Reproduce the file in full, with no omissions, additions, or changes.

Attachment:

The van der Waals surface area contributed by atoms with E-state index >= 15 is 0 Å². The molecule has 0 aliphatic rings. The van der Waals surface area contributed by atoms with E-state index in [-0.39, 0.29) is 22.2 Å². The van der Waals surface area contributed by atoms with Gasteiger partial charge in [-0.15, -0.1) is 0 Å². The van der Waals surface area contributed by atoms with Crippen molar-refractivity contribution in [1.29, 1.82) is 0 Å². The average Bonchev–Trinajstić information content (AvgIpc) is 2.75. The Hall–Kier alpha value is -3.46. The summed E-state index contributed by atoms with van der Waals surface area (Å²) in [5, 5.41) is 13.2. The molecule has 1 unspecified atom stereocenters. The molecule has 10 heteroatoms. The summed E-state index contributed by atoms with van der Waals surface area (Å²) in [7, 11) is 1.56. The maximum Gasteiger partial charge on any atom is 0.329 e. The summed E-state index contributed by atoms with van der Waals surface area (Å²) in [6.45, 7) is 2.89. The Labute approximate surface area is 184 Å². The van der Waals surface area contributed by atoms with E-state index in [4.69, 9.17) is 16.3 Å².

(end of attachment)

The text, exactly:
The van der Waals surface area contributed by atoms with E-state index >= 15 is 0 Å². The molecule has 0 aliphatic rings. The van der Waals surface area contributed by atoms with E-state index in [-0.39, 0.29) is 22.2 Å². The van der Waals surface area contributed by atoms with Gasteiger partial charge in [-0.15, -0.1) is 0 Å². The van der Waals surface area contributed by atoms with Crippen molar-refractivity contribution in [1.29, 1.82) is 0 Å². The average Bonchev–Trinajstić information content (AvgIpc) is 2.75. The Hall–Kier alpha value is -3.46. The summed E-state index contributed by atoms with van der Waals surface area (Å²) in [5, 5.41) is 13.2. The molecule has 1 unspecified atom stereocenters. The molecule has 10 heteroatoms. The summed E-state index contributed by atoms with van der Waals surface area (Å²) in [7, 11) is 1.56. The maximum Gasteiger partial charge on any atom is 0.329 e. The summed E-state index contributed by atoms with van der Waals surface area (Å²) in [6.45, 7) is 2.89. The Labute approximate surface area is 184 Å². The van der Waals surface area contributed by atoms with E-state index in [4.69, 9.17) is 16.3 Å².